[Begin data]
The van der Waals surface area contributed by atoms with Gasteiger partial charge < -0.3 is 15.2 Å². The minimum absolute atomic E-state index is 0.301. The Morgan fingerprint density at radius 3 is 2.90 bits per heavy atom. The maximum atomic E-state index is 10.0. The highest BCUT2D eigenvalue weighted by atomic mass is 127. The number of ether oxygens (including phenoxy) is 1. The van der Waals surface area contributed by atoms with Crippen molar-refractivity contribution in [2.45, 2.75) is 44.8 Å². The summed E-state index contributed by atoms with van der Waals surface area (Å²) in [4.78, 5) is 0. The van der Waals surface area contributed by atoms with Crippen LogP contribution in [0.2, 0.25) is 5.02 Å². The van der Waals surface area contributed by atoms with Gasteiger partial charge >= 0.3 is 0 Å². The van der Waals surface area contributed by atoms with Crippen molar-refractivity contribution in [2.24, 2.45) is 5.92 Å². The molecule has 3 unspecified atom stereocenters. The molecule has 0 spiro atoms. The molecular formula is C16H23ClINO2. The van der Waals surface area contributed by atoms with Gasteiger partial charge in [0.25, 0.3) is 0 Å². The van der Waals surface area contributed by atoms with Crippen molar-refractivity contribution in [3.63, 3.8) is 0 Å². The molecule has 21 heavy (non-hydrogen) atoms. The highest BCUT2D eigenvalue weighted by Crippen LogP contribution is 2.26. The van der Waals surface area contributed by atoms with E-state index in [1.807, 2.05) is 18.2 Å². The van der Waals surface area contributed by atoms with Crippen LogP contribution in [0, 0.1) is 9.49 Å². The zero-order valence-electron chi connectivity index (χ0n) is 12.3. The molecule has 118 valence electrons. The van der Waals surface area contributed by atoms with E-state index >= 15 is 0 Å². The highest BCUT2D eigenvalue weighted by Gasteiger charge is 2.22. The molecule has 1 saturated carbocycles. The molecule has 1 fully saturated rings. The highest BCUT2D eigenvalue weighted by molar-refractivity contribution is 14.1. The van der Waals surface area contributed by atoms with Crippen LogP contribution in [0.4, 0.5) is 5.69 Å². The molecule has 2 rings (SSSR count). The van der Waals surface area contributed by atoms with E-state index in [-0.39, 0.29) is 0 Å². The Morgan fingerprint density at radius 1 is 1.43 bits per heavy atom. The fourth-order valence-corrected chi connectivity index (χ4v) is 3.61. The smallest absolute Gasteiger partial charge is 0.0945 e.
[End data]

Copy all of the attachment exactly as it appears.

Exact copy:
The van der Waals surface area contributed by atoms with Gasteiger partial charge < -0.3 is 15.2 Å². The minimum absolute atomic E-state index is 0.301. The Morgan fingerprint density at radius 3 is 2.90 bits per heavy atom. The maximum atomic E-state index is 10.0. The highest BCUT2D eigenvalue weighted by atomic mass is 127. The number of ether oxygens (including phenoxy) is 1. The van der Waals surface area contributed by atoms with Crippen molar-refractivity contribution in [2.45, 2.75) is 44.8 Å². The summed E-state index contributed by atoms with van der Waals surface area (Å²) in [4.78, 5) is 0. The van der Waals surface area contributed by atoms with Crippen LogP contribution in [0.2, 0.25) is 5.02 Å². The van der Waals surface area contributed by atoms with Gasteiger partial charge >= 0.3 is 0 Å². The van der Waals surface area contributed by atoms with Crippen molar-refractivity contribution in [2.24, 2.45) is 5.92 Å². The molecule has 3 unspecified atom stereocenters. The molecule has 0 spiro atoms. The molecular formula is C16H23ClINO2. The van der Waals surface area contributed by atoms with Gasteiger partial charge in [0.25, 0.3) is 0 Å². The van der Waals surface area contributed by atoms with Crippen molar-refractivity contribution in [3.63, 3.8) is 0 Å². The molecule has 21 heavy (non-hydrogen) atoms. The highest BCUT2D eigenvalue weighted by Crippen LogP contribution is 2.26. The van der Waals surface area contributed by atoms with E-state index in [1.807, 2.05) is 18.2 Å². The van der Waals surface area contributed by atoms with Crippen LogP contribution in [0, 0.1) is 9.49 Å². The zero-order valence-electron chi connectivity index (χ0n) is 12.3. The molecule has 118 valence electrons. The van der Waals surface area contributed by atoms with E-state index >= 15 is 0 Å². The highest BCUT2D eigenvalue weighted by Gasteiger charge is 2.22. The molecule has 1 saturated carbocycles. The molecule has 1 fully saturated rings. The highest BCUT2D eigenvalue weighted by molar-refractivity contribution is 14.1. The van der Waals surface area contributed by atoms with Crippen LogP contribution in [0.4, 0.5) is 5.69 Å². The molecule has 2 rings (SSSR count). The van der Waals surface area contributed by atoms with E-state index in [-0.39, 0.29) is 0 Å². The Morgan fingerprint density at radius 1 is 1.43 bits per heavy atom. The fourth-order valence-corrected chi connectivity index (χ4v) is 3.61. The smallest absolute Gasteiger partial charge is 0.0945 e.